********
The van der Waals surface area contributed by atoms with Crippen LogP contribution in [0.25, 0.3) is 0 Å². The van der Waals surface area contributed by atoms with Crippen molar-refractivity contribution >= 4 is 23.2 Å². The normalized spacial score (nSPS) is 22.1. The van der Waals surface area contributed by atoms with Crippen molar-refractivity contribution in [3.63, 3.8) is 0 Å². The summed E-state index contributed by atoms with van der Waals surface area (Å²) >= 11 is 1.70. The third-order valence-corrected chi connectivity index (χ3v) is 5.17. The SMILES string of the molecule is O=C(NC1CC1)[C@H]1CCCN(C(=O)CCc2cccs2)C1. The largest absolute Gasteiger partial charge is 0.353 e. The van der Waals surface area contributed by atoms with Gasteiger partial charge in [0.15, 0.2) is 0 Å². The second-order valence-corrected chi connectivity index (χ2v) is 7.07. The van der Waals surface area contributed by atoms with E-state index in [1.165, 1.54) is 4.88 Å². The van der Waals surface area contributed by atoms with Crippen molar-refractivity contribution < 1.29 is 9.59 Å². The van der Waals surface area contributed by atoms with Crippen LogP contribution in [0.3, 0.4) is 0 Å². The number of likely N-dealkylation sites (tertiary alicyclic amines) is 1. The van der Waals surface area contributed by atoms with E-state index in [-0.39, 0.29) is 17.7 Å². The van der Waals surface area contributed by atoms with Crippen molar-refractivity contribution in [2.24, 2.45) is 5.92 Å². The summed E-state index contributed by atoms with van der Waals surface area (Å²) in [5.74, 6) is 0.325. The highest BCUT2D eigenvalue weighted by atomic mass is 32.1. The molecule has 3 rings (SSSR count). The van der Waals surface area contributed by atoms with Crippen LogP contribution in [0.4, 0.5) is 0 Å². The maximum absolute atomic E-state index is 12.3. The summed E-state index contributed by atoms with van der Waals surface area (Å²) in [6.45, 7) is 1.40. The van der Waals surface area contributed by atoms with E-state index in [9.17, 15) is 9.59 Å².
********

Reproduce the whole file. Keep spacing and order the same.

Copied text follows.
The van der Waals surface area contributed by atoms with Crippen LogP contribution in [0.25, 0.3) is 0 Å². The van der Waals surface area contributed by atoms with Crippen molar-refractivity contribution >= 4 is 23.2 Å². The normalized spacial score (nSPS) is 22.1. The van der Waals surface area contributed by atoms with Crippen molar-refractivity contribution in [3.63, 3.8) is 0 Å². The summed E-state index contributed by atoms with van der Waals surface area (Å²) >= 11 is 1.70. The third-order valence-corrected chi connectivity index (χ3v) is 5.17. The SMILES string of the molecule is O=C(NC1CC1)[C@H]1CCCN(C(=O)CCc2cccs2)C1. The largest absolute Gasteiger partial charge is 0.353 e. The van der Waals surface area contributed by atoms with Gasteiger partial charge in [0.15, 0.2) is 0 Å². The second-order valence-corrected chi connectivity index (χ2v) is 7.07. The van der Waals surface area contributed by atoms with E-state index in [1.165, 1.54) is 4.88 Å². The van der Waals surface area contributed by atoms with Crippen molar-refractivity contribution < 1.29 is 9.59 Å². The van der Waals surface area contributed by atoms with Crippen LogP contribution in [0.3, 0.4) is 0 Å². The number of likely N-dealkylation sites (tertiary alicyclic amines) is 1. The van der Waals surface area contributed by atoms with E-state index in [-0.39, 0.29) is 17.7 Å². The van der Waals surface area contributed by atoms with Crippen molar-refractivity contribution in [2.24, 2.45) is 5.92 Å². The summed E-state index contributed by atoms with van der Waals surface area (Å²) in [5.74, 6) is 0.325. The highest BCUT2D eigenvalue weighted by atomic mass is 32.1. The molecule has 3 rings (SSSR count). The van der Waals surface area contributed by atoms with Crippen LogP contribution in [0.4, 0.5) is 0 Å². The maximum absolute atomic E-state index is 12.3. The summed E-state index contributed by atoms with van der Waals surface area (Å²) in [6.45, 7) is 1.40. The van der Waals surface area contributed by atoms with E-state index in [9.17, 15) is 9.59 Å².